Why is it that ebay look at one area of retail and think it applies to everything? Not so long ago we were told everyone is scanning barcodes to locate stuff, now just a few moons later that is not happening and now they are taking pictures. That’s great…. so with the huge rise in own brands and custom branding how will this help? Let’s say someone wants some X brand paint…. they take the picture and find that it only comes up with X brand shops…. no comparisons etc. Then there are pictures taken from different angles, different set ups ( but the same item)…… all adding in items that you dont want and excluding what you do.
    I’ll tell you what….. how about they get the damned text search engine sorted first, it has been broken for so long im starting to wonder if it ever worked? Once they have shown this to work then fine work on even more complex systems. Right now i have as much faith in ebay systems as i do a wet tissue stopping a bullet.

  • Andy R
    1 month ago

    and now THIS….

    We’ve updated the eBay.​co.​ukUser Agreement.
    These changes are effective immediately for new members and from 22 October 2017 for current members.
    Here’s a summary of the main changes:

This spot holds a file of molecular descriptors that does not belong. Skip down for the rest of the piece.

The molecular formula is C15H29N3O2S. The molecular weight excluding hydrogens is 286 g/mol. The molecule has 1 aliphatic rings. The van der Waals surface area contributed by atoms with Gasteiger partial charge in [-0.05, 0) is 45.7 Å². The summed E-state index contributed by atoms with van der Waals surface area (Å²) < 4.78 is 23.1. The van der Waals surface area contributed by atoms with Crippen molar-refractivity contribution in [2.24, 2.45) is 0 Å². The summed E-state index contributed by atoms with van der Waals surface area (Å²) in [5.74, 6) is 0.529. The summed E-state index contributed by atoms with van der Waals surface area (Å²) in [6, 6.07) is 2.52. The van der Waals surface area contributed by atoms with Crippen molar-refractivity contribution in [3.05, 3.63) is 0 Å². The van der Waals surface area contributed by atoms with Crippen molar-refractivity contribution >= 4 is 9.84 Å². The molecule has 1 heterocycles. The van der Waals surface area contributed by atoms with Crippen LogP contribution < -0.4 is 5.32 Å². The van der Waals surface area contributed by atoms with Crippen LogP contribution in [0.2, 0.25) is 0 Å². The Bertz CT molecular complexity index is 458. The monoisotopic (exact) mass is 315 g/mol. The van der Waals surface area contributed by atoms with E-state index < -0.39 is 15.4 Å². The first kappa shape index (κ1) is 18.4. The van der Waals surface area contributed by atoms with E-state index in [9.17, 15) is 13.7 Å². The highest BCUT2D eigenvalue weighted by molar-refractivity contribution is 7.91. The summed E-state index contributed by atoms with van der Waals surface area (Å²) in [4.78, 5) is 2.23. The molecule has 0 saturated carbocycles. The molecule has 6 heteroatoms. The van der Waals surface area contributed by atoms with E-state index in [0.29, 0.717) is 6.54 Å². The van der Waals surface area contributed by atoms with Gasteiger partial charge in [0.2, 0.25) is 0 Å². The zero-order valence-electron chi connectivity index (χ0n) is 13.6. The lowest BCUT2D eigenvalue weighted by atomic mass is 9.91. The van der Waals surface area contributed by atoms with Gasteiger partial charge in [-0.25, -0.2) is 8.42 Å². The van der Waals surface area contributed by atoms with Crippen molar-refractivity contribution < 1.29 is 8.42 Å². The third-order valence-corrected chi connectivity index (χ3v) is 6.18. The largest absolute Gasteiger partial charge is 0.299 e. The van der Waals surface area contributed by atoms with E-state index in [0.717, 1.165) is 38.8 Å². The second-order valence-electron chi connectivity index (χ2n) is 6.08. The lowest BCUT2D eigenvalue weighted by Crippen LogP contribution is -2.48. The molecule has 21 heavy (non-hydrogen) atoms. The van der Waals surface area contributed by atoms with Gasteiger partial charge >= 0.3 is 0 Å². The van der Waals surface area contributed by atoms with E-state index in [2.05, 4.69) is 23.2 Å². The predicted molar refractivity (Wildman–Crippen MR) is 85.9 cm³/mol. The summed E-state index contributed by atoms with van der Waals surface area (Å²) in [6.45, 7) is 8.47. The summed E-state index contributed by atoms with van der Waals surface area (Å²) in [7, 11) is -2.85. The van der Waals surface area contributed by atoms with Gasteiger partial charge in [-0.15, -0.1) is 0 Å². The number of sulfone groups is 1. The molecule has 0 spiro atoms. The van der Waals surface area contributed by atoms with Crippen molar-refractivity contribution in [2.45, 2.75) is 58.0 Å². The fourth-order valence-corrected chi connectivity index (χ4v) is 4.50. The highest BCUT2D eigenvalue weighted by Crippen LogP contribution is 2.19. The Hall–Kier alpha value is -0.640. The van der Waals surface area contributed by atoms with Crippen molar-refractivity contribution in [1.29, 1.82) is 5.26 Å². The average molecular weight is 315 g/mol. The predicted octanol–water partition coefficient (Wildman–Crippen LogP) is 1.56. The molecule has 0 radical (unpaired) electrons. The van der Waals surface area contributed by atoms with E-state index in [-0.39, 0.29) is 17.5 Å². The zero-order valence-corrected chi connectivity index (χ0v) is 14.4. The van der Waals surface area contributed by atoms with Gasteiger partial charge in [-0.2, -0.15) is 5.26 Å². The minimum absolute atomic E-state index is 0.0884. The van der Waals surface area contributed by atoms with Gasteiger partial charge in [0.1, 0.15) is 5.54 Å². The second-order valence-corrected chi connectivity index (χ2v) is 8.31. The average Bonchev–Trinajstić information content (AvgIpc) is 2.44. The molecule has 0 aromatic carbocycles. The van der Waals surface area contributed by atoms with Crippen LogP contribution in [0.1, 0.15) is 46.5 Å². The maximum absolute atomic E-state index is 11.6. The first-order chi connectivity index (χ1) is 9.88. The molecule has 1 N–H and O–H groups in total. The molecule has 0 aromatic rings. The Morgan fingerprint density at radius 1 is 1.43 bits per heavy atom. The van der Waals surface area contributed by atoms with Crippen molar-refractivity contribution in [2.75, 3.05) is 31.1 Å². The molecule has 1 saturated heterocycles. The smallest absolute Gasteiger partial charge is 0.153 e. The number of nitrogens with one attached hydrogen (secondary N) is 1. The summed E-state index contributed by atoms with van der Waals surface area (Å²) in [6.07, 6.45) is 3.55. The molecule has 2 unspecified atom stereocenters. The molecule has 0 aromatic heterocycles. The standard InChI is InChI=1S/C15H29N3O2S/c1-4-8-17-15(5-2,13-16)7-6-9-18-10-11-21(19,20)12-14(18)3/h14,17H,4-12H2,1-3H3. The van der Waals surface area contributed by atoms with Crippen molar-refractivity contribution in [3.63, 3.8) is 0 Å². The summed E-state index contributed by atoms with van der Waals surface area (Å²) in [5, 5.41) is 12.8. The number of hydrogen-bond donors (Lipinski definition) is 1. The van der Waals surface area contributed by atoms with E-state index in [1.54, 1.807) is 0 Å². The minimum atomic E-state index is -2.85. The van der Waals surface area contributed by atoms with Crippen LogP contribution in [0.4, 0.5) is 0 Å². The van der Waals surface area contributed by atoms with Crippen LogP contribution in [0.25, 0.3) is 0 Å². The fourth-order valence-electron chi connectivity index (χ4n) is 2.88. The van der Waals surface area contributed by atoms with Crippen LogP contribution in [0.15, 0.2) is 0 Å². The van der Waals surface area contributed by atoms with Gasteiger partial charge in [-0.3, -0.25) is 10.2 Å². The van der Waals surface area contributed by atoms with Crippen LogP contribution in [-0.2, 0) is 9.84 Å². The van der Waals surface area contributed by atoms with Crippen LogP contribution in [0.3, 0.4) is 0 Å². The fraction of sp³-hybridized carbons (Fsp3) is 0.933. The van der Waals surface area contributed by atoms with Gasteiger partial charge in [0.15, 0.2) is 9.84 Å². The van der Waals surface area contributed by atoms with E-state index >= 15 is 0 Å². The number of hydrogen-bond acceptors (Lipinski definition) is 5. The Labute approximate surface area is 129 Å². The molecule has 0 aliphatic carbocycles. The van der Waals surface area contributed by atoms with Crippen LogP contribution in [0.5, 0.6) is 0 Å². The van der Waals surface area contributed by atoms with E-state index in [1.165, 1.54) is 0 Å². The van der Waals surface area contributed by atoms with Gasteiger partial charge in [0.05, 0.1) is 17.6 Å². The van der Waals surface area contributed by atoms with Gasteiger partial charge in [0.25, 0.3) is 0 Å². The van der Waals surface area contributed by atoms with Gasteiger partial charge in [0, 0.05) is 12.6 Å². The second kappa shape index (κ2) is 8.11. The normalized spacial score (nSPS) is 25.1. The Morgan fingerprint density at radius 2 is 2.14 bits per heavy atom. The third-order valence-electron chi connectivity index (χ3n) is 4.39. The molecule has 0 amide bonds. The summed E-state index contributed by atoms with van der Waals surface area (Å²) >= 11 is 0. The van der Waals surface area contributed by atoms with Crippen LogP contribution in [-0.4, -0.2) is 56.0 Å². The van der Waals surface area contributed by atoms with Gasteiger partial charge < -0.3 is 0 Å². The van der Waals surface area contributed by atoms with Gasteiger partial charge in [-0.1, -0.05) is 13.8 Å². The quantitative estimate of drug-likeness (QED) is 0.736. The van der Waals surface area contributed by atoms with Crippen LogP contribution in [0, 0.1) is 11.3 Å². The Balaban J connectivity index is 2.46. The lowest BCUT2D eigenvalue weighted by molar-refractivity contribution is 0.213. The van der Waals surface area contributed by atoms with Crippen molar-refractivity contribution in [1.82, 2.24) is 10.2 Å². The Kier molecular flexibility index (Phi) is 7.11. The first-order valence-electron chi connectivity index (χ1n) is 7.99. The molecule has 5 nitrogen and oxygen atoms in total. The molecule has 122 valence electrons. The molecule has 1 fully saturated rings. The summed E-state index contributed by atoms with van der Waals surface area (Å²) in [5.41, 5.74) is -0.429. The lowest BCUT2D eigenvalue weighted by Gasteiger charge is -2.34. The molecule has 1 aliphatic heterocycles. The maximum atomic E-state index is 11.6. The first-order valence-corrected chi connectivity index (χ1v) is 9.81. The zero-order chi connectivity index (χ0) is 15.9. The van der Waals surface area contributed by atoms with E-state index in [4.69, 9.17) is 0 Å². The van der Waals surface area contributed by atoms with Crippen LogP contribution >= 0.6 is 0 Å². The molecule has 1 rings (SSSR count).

• We’ve added new terms to the User Agreement to clarify that users are not permitted to complete outside of eBay any sales transactions with each other arising from items listed on the eBay platform. Offers to buy and sell or communicate outside of eBay constitute policy violations and may be subject to a range of actions including limits on buying and selling privileges as well as the application of final value fees for such transactions, the application of fees for the introduction of a seller to a buyer and the recovery of expenses for policy monitoring and enforcement. The same can result from sharing or requesting contact information with the intention to trade outside of eBay. You can read the relevant policy here.
    • We have included language which means that we may deduct fees, charges or other amounts which you owe us from an eBay credit balance held or controlled by you.
    As with earlier updates, we’ve made other changes to keep the User Agreement up to date with the products and services we provide.
    You don’t need to take any further action to accept the new User Agreement. If you choose not to accept the new terms, visit this help page for further information.
    Regards,
    The eBay Team

    • northumbrian
      1 month ago

      seems common sense and reasonable to us
      if anyone came into our shop and encouraged our customers to buy elsewhere
      we would not be best suited either

    • pete
      1 month ago

      your in the minority northumbrian…. It’s not just about sales it’s about providing customers with effective communication

  • 4 weeks ago

    So you think sellers are going to incurr the cost of producing good quality images that can and will be stolen by their competitors. Really???

  • Sarah
    4 weeks ago

    When are you going to cover the HUGE missing listing problem that’s affecting tons of sellers and absolutely crippling them?